It happens often: your card expires and is replaced automatically, or you request a new one due to fraud, loss, or personal preference. The pain in this, though, is that you need to then inform all of the companies with whom you have recurring monthly billing that you have a new card number.
However, what if you are under contract or otherwise agreed to be billed, but want out of the agreement? Can you simply change your card number to dodge the charge?
Unfortunately, no. Not only is this a sneaky way of going about cancelling an agreement, but your credit card company might actually make it easy for the merchant to get ahold of your new card number, too.
Credit Card Updater Service
If you have a credit card with American Express, Visa, Discover, or Mastercard, you may be surprised to know that your merchants probably have access to their credit card updater service. This allows merchants access to your new credit card information in the event of a changed or recently-expired credit card.
Of course, this service is only available to merchants with whom you have subscriptions, contracts for recurring billing, etc. However, this may be frustrating to cardholders, as it seems like they don’t have control over who gets their credit card information.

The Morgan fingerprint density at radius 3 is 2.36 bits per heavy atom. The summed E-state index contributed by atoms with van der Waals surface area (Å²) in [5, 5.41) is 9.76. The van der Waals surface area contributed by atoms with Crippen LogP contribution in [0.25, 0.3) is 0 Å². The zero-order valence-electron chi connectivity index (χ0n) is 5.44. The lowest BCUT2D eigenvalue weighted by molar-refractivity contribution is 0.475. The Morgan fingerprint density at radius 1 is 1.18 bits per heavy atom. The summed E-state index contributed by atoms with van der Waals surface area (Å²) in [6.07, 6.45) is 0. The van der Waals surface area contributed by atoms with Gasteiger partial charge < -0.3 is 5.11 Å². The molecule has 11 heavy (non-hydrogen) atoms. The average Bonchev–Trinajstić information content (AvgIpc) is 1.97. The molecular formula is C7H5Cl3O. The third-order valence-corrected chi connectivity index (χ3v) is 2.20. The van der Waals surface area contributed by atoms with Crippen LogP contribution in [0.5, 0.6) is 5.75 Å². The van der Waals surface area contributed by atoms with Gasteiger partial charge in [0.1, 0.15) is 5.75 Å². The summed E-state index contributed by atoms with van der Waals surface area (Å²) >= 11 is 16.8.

Rightfully, this updater service is a little irritating. If my credit card number is changed for any reason, I would like to be in control of who gets the new number. Perhaps I’m concerned with a particular merchant’s ability to keep my card information safe (especially if my previous card was changed due to fraud). Or maybe I don’t recall signing an agreement for an auto-renewal, but the merchant is able to charge me again anyway… without me actively giving them my new credit card information.
Of course, I understand the flip side. Rather than tracking down hundreds of gym members and magazine subscribers when their cards expire, it’s much easier to just get the updated info from the credit card company directly. I’m sure this would save merchants a lot of time and energy, and facilitate the entire process.
However, I feel that it is something of a breech of trust. If I want a merchant to have my card information, I will certainly give it to them. If my card number changes and I forget to let them know, they can call me and I’ll happily hand over the new info. While convenient, going behind my back and getting the new info from my credit card company directly just doesn’t feel right.
Luckily, both Visa and Mastercard offer cardholders the opportunity to opt out of the card updater service. Depending on your issuer, there is likely a form to fill out in order to opt out. For Visa, you’ll need to find the VAU (Visa Account Updater) Service Opt-Out, but you can call your issuer directly to see where these forms are and whether additional steps are needed.
Of course, if you’re hoping to use a changed credit card number in order to dodge the gym membership you don’t really use or bail on a subscription you’re contractually obligated to, don’t. You’d be much better off calling the company and asking about termination options. Even if they can’t access your card info through an updater service, your charges (with interest) will still likely accrue – and you might even find a collections notice in the mail down the line!